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December 2016
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Syndication

Interviewing someone is hard. In fact, I'm not sure many of us really know how to do it well. Looking at the past hires in most companies I've known, I find that all too often the success of hires in developing software is a bit of a hit and miss effort. Some hires do well, and some don't quite perform as expected. Why is that? Wouldn't you expect that we could adequately test someone's skills as a developer? After all, we know what kinds of code we expect people to write. Shouldn't there be some sort of test that you could have someone complete, even across a few hours, that would allow them to show what they can produce?

I ran across an interesting post from Ore Eini that looks at a way of interviewing people by asking them to improve code. Rather than a take home test, or having someone develop code from scratch, Ore gives them a file and some code, then asks them to make it faster. The interviewee has around an hour (mentioned in the comments), but this is a test of whether or not someone understands how to read and write code well.

Read the rest of "Testing Coders"

Direct download: testingcoders_154_v1423.mp3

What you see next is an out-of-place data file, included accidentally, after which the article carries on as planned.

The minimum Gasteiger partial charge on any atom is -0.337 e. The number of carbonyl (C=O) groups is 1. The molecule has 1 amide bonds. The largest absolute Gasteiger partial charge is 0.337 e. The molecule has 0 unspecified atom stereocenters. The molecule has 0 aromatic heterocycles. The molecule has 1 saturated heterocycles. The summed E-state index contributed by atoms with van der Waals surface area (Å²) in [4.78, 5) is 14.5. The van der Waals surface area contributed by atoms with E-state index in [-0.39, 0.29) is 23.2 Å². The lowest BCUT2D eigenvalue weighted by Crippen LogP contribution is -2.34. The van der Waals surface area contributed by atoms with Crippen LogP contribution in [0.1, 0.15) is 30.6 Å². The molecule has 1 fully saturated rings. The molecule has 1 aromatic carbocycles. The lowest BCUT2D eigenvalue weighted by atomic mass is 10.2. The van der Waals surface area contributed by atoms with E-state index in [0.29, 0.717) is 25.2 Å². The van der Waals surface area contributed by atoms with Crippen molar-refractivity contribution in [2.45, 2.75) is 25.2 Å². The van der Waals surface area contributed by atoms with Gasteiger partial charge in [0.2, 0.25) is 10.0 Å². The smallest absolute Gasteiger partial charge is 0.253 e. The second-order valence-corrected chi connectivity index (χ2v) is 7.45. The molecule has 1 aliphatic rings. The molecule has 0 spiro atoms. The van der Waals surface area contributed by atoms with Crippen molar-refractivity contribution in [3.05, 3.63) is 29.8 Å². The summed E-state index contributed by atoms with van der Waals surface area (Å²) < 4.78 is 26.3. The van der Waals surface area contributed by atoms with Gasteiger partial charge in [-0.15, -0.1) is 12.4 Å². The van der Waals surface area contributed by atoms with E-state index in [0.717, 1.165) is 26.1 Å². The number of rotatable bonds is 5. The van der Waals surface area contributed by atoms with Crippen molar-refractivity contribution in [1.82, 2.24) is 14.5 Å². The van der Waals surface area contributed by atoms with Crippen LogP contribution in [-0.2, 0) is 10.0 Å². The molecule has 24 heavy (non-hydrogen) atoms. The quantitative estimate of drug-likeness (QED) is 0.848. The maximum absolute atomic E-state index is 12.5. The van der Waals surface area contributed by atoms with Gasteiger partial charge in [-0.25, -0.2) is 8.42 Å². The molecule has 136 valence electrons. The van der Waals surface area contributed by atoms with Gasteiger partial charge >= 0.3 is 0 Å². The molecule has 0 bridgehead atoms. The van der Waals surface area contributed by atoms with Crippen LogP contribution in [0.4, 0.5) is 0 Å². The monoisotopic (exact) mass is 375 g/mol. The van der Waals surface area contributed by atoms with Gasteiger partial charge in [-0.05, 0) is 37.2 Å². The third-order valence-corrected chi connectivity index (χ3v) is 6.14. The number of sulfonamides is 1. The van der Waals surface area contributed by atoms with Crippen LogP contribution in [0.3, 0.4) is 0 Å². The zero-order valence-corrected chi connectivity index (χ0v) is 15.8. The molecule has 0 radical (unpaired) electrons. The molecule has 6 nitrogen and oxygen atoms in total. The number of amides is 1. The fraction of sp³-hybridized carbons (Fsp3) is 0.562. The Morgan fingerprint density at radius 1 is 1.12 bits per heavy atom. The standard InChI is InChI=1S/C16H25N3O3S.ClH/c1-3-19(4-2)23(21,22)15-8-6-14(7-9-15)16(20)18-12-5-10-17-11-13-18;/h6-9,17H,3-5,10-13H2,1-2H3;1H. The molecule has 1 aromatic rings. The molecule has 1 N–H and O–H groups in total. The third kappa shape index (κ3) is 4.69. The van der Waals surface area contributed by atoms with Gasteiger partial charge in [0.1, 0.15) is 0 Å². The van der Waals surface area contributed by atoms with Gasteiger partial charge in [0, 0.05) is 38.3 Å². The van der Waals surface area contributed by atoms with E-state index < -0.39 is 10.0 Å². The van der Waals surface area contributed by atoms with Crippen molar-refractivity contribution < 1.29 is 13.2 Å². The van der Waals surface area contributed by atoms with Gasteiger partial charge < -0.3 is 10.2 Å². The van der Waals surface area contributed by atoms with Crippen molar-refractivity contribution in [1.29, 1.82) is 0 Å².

Category:Editorial -- posted at: 9:00pm EST

I was looking through the forums the other day and noticed that someone wanted to track changes to the Agent jobs on their instance. However, they couldn't find a DDL trigger to capture the changes to a job. That's because a job is really data in a table, in dbo.sysjobs, dbo.sysjobsteps, etc. in msdb. To capture changes to a particular job, one would need a DML trigger that captures the insert/update/delete actions on these tables. You could also use XE, Audit, or some other feature that can track data changes in the msdb tables.

I'm not sure that makes sense to me. This week I'm wondering if any of you feel that SQL Agent jobs aren't well integrated into SQL Server.

Read the rest of "First Class Jobs"

Direct download: firstclassjobs_153_v1422.mp3
Category:Editorial -- posted at: 9:00pm EST

Could you double or triple your salary by learning more technology skills? Sure, and here's a great story about someone learning PowerShell and dramatically increasing their earnings. This is a good read, looking at the journey of someone through their career and how they credit learning PowerShell for the changes in salary.